The nineteenth century ‘common carrier‘ was often entrusted with considerable sums of money as he or she made their way from village to village, collecting goods and taking orders. As a result they occasionally became the target of robbers, though most went well-armed with at least a stout cudgel and usually survived any such attempt. In 1837 however, Westmorland was rocked by the murder of a carrier, a murder which went unsolved in spite of a long-drawn out investigation and legal proceedings and a substantial reward being offered.
The carrier in question was Thomas Hunter, who lived at a remote farmstead called Archer Hill which lies just south of the modern A685 about 3 miles east of Tebay.
The ‘Horrible Murder’ was reported in all its gory details in the Westmorland Gazette (apologies for the blurry quality of the image). The story was repeated in newspapers the length and breadth of the country and more than 50 years later was still occasionally brought up as a terrible example of an unsolved crime.
Local historian Heather Ballantyne has written a summary of the tragic events described above along with a transcription of the newspaper report of the abortive trial of the suspect held in 1838 in Appleby assizes. She has kindly allowed us to share them both here:
Murder on Tebay Fell (or the Orton Murder) by Heather Ballantyne
One Saturday in 1837 in the quiet parish of Orton on the fell near Tebay the crime of murder was committed. It was the 18th November and the local carrier, Thomas Hunter aged 32 years, was on his way home to Archer Hill, Nr. Tebay, from Kendal when he was killed and robbed of his money. Thomas Hunter was a butter dealer and acted as a common carrier between his own neighbourhood and the market town of Kendal. He was a steady and industrious man and was known to frequently be entrusted with large sums of money and this fact doubtless tempted his murderers to commit this appalling crime. He was in the habit of leaving home on the Friday morning and returning from Kendal on the Saturday evening.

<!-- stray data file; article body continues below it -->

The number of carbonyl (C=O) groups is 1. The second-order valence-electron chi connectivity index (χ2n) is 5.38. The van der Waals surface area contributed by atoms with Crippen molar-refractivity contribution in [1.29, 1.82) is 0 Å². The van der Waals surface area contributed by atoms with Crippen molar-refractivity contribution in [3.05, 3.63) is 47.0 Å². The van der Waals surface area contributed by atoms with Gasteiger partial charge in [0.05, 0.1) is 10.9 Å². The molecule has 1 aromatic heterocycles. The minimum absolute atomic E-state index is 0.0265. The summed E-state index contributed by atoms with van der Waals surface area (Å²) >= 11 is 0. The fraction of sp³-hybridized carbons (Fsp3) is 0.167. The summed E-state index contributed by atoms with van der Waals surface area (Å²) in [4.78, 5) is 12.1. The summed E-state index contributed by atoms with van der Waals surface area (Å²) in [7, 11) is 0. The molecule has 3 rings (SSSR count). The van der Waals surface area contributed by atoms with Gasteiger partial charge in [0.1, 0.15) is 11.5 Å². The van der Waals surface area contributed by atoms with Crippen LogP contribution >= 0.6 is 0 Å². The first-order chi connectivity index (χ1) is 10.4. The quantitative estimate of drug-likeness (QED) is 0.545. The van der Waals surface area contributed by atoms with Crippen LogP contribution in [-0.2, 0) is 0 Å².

He had left Kendal at about 2.30pm that day with another carrier and made calls at various houses and farms on his way. When they reached the Cross Keys in Tebay the men went their own separate ways with Thomas Hunter, horse and cart heading towards Gaisgill and Longdale to his home in Archer Hill.
At home his young wife Mary, just 21 years old, their three children, Mary still a baby under a year old, Robert 2 years old and John 4 years old and his widowed father were waiting for him.